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Steve Hinnefeld
University Communications

Last modified: Tuesday, September 27, 2011

Author Ron Rosenbaum to speak at Indiana University on ethics of nuclear war

Sept. 27, 2011

BLOOMINGTON, Ind. -- Ron Rosenbaum, a highly regarded journalist and the author of books on topics as diverse as Hitler, Shakespeare and the modern-day risk of nuclear war, will present a free lecture at Indiana University Bloomington next month.

Rosenbaum, who writes The Spectator column for the online magazine Slate, will speak Oct. 11 at 7:30 p.m. in the Dogwood Room of the Indiana Memorial Union, 900 E. Seventh St. The topic: "The Ethics of Armageddon: Moral Issues in the Threat and Use of Nuclear Weapons."

The lecture takes place under the auspices of the Institute for the Study of Contemporary Antisemitism and is co-sponsored by the Hutton Honors College. It is part of the College of Arts and Sciences Themester 2011: "Making War, Making Peace."

Rosenbaum also will speak to a class taught by Alvin Rosenfeld, director of the Institute for the Study of Contemporary Antisemitism, about the research conducted for his 1998 book Explaining Hitler: The Search for the Origins of His Evil, a required text for the course.

The topic of Rosenbaum's public lecture follows from his most recent book, How the End Begins: The Road to a Nuclear World War III, published this year. Rosenbaum explores decades of history, including near failures of Cold War deterrence policies, and focuses on the risk of uncontrolled nuclear war in the Middle East, where nuclear-armed Israel is surrounded by hostile nations and threatened by Iran's nuclear ambitions and Pakistan's development of the bomb.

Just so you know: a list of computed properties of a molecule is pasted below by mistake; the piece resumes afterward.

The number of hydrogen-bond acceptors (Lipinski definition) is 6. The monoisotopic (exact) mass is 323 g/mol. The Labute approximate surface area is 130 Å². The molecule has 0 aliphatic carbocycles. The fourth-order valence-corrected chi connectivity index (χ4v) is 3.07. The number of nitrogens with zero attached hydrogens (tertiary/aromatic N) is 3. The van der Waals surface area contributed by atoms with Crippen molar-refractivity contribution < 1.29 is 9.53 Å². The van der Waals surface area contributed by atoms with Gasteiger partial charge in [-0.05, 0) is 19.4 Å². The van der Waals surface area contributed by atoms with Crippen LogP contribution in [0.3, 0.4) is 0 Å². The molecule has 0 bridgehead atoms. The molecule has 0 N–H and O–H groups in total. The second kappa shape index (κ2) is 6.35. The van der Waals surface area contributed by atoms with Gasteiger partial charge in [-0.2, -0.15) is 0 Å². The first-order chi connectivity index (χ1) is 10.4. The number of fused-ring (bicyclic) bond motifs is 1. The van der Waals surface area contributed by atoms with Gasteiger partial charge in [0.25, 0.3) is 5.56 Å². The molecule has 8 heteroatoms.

"Ron Rosenbaum is an author who likes to ask inconvenient questions," Richard Rhodes writes in the New York Times Sunday Book Review. "He has untombed the secrets of the Yale secret society Skull and Bones, tumbled among contending Shakespeare scholars and rappelled into the bottomless darkness of Adolf Hitler's evil. But nothing has engaged his attention more fervently than doomsdays real or threatening, especially the Holocaust and nuclear war. Both catastrophes ominously interlink here."

Journalist Jeffrey Goldberg says, "Ron Rosenbaum might qualify for the title of America's greatest living journalist. He is certainly a hero to an entire generation of writers. No matter the subject, Rosenbaum asks the hardest questions, draws out the most fascinating and unexpected answers, and never, ever gives up."

An investigative journalist whose articles and essays have appeared in Harper's, The New Yorker, The Atlantic, The New York Times Magazine and The New York Observer, Rosenbaum spent more than 10 years conducting research for Explaining Hitler. He is also the author of The Shakespeare Wars, Travels with Doctor Death and Manhattan Passions: True Tales of Power, Wealth and Excess and the editor of Those Who Forget the Past: The Question of Anti-Semitism.